xml:space="preserve">
A federal judge provided an optimistic welcome and a word of warning to Michael R. Bromwich, center, who was tabbed this week to investigate decay in the Baltimore Police department that led to the Gun Trace Task Force scandal
A federal judge provided an optimistic welcome and a word of warning to Michael R. Bromwich, center, who was tabbed this week to investigate decay in the Baltimore Police department that led to the Gun Trace Task Force scandal (Karl Merton Ferron/Baltimore Sun)

A federal judge expressed optimism Thursday in the man selected by Baltimore Police to investigate how a band of rogue officers ran a criminal enterprise for years without getting caught, but warned that he faces a “daunting challenge."

U.S. District Judge James K. Bredar told attorney Michael R. Bromwich that he will play a critical role in the department’s reform efforts while underscoring the difficulty of unearthing “the true history of what’s gone on here.”

Advertisement

“I’m convinced it’s a very complex picture," said Bredar, who is overseeing reform of the department mandated by a federal consent decree.

At the hearing, a quarterly progress report, Bredar said he does not believe the entire department is corrupt, but he said there are “corrupt elements” that must be identified by Bromwich’s investigation.

Bromwich responded that his team plans to begin immediately and “will do our very best."

Baltimore Police Commissioner Michael Harrison and City Solicitor Andre Davis announced Bromwich’s selection on Wednesday after months of clamoring by Bredar for the department to conduct “an autopsy” of the Gun Trace Task Force scandal. A team of officers led by Wayne Jenkins stole from residents, dealt drugs and fraudulently collected overtime, all unnoticed until the first federal indictments were announced in early 2017. Eight officers have been convicted and sent to federal prison for sentences that range up to 25 years.

The indictments came just weeks before the city and U.S. Justice Department entered into the consent decree, which requires a complete overhaul of the department policies, including how it conducts internal misconduct investigations.

U.S. District Judge James K. Bredar is overseeing the consent decree struck between the Justice Department and the City of Baltimore.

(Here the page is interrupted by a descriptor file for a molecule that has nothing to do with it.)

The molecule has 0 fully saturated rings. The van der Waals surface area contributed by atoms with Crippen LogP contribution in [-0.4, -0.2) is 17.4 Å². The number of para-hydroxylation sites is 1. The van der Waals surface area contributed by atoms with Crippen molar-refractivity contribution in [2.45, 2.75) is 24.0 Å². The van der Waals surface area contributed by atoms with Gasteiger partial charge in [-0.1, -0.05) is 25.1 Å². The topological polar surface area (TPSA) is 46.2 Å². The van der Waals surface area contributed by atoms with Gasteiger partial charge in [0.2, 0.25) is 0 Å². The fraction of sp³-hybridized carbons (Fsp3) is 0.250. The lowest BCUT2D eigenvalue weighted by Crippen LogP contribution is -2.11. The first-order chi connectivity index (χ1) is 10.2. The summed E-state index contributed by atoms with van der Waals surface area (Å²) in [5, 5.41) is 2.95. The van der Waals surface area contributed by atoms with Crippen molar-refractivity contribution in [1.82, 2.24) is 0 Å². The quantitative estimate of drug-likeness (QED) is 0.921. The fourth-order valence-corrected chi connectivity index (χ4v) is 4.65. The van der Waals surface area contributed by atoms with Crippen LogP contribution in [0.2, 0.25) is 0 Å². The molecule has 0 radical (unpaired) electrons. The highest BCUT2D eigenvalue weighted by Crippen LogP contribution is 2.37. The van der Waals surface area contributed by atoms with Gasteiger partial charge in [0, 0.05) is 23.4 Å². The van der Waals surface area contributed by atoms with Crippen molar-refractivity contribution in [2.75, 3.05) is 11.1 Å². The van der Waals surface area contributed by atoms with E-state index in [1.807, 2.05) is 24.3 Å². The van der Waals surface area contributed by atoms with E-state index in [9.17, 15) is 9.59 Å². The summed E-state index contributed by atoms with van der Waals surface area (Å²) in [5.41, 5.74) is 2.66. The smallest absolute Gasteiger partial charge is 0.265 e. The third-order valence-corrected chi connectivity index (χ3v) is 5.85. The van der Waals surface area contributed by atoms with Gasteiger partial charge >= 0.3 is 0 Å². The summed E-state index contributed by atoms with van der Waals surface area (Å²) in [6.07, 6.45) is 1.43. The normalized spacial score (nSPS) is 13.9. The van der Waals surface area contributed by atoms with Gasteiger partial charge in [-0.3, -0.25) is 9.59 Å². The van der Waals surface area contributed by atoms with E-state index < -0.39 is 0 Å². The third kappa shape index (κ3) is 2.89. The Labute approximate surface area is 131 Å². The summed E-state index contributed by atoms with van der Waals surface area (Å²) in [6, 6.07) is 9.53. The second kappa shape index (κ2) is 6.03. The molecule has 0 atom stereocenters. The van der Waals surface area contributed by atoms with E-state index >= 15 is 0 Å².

U.S. District Judge James K. Bredar is overseeing the consent decree struck between the Justice Department and the City of Baltimore. (HANDOUT)

Since the consent decree was reached two and a half years ago, the department has had many commissioners. But Bredar said Thursday he’s confident that the city now has good leadership in place.

"Fundamental change is underway, the course has been set, progress will come,” he said.

Since Harrison took the helm in February, he has restructured command and hired three new deputy commissioners from outside the department, as well as civilian professionals.

The department has also begun revising many polices - and training officers on those policies. It is in the process of moving its training academy to a more modern facility at the University of Baltimore campus. Though some city leaders had expressed interest in moving the academy onto the campus of Coppin State University, Davis said “the Baltimore police department needed to move without delay," which was not feasible at the Coppin location.

“I said this has to be a tip top priority” Davis said, adding that the academy is the "front door” to the department in serious need of adding more officers and improving its recruiting.

Attrition is outpacing hiring, and hundreds of patrol positions remain unfilled. A recent marketing campaign has boosted the number of applications, but it has yet to result in new hires, the department says.

Bredar on Thursday asked that the department and others involved in the reform efforts seek input from leaders of the police union. The union has been extremely critical of Harrison’s reform efforts, and recently issued its own crime plan in response to Harrison’s major initiative released over the summer. The union’s report complained that many of Harrison’s goals were not feasible at current staffing levels, such as reducing response time.

Fraternal Order of Police Lodge 3 President Sgt. Mike Mancuso said Thursday that he’s met twice with Bredar and said the department must offer better pay, benefits and working conditions to compete with surrounding agencies. It is important at a time with department’s across the country facing shortages of officers, he said.

“BPD salaries drop off after 10 years compared with the surrounding top police departments in the state," Mancuso said. “In some instances $20,000-to $30,000 less in the same rank.”

Advertisement

He added, “Recruitment and retention are fairly easy it’s just having the will to make the hard decisions.”

Nola Joyce, a member of the monitoring team also said “certainly pay and benefits” will help attract and retain officers, but also a belief that bosses really care. That includes creating better work conditions and emphasis on officer wellness and safety.

Bredar said department leaders have a difficult challenge of balancing support for the community and support for its officers, whose jobs are increasingly more challenging. Bredar said he has no sympathy for the GTTF officers, but "sympathy for officers who hit the street every night in this city.”

Advertisement
Advertisement
Advertisement